The Lee’s Summit City Council has delayed a final decision on boosting public worker salaries until next month but did shoot down two potential ways to pay for it.
The council voted 6-2 on Thursday to table until March 1 an ordinance that would add $5 million to employee wages. They said they wanted more time to evaluate a companion ordinance that would allow them to pay for some or all of the increase by drawing money from the city’s reserve fund.
The reserve fund was created to hold enough money to operate the city for at least two months in the event of an emergency or financial calamity. Current policy doesn’t allow the city to use the money for recurring expenses, such as salaries.
City attorneys completed a measure that would alter that policy on Wednesday, which some council members said gave them too little time to read it.
But the council did vote 5-3 against adopting two ordinances that would have asked voters in August to approve increasing the city’s sales tax by a half-cent and creating a 2.25-percent user tax on goods purchased by vendors located outside Missouri.
City Manager Steve Arbo proposed the two tax measures as a way to help pay for the salary increases along with other purposes amid concerns current revenue streams won’t keep up with city expenses in future years.
Together, the two measures were estimated to be worth $8.5 million a year.
Some council members said they would have preferred sending the two ordinances to the council’s finance and budget committee for additional review and to make sure they were properly explained to voters.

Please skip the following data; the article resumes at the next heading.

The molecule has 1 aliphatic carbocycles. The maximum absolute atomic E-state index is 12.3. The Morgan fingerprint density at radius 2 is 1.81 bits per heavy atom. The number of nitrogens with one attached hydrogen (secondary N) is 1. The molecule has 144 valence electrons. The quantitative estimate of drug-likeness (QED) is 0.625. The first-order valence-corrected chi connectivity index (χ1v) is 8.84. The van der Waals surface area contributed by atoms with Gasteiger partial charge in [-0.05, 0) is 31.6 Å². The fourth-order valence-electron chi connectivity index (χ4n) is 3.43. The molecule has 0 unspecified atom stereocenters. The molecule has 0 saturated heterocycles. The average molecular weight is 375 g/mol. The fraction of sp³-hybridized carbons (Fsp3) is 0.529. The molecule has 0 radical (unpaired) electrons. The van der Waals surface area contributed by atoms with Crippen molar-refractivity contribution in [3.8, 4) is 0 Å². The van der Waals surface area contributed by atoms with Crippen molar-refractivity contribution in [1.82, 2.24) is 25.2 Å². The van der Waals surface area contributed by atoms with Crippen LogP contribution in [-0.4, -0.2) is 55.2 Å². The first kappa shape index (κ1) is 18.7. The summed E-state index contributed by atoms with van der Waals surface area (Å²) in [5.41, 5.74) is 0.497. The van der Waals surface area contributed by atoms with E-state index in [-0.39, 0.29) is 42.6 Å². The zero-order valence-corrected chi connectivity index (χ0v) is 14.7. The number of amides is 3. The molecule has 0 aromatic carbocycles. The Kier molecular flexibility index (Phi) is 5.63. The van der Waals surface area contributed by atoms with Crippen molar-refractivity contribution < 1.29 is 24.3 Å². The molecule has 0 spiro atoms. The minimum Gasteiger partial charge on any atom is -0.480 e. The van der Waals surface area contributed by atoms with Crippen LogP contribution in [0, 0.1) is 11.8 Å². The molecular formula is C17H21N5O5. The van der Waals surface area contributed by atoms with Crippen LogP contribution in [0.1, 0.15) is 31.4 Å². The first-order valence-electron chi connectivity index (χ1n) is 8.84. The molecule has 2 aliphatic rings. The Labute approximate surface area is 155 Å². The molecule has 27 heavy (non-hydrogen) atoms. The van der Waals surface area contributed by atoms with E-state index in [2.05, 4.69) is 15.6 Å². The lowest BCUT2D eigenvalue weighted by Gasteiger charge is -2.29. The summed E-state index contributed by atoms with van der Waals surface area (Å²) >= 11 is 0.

“Right now, I couldn’t defend quite a few of the numbers because they’ve been all over the place,” said Councilwoman Diane Seif, who ultimately voted against the two tax measures.
Councilman Dave Mosby, who also voted against the ordinances, said sales and use taxes aren’t the only source of revenue and that he wanted the consider budget cuts, increased city user fees, and other options to pay for the pay raises.
“There are lots of low-hanging fruit out there,” Mosby said. “There are multiple ways that monies can be held back to be used for salaries, and if I had my way we would start working on them tomorrow.”
Councilman Rob Binney, on the other hand, voted for the ordinances along with councilwomen Diane Forte and Trish Carlyle. He said the city had a responsibility to support city employees and needed all the new revenue it could find.
“Much like the state of Kansas, we’re not going to cut ourselves to prosperity,” Binney said.
Arbo added that while the ordinance delayed until March 1 would provide $5 million for salaries, the council has also said it wants to implement a “step pay” system for its employees who are represented by collective bargaining. That system and the cost of making other salary adjustments could push the full cost of the wage increases to between $6 million and $8 million.
“Everyone’s intent is to be in a better place, but sometimes moving swiftly can actually be more harmful than good, especially when there’s the appearance that we’re making commitments to our employee group that we can’t fulfill,” Arbo said.
In other business, the council gave preliminary approval to new regulations for short-term rentals, such as those offered by companies like Airbnb.
Under the regulations, short-term rentals would be limited to seven days or fewer in single-family homes or duplexes on lots of an acre or more located in the downtown area.
The owner would have to live either in the building or on adjacent property, could rent out no more than two bedrooms at a time, and couldn’t rent to more than four unrelated guests or a single family. The owner also would be required to get a business license and meet several fire safety regulations.
David Twiddy: email@example.com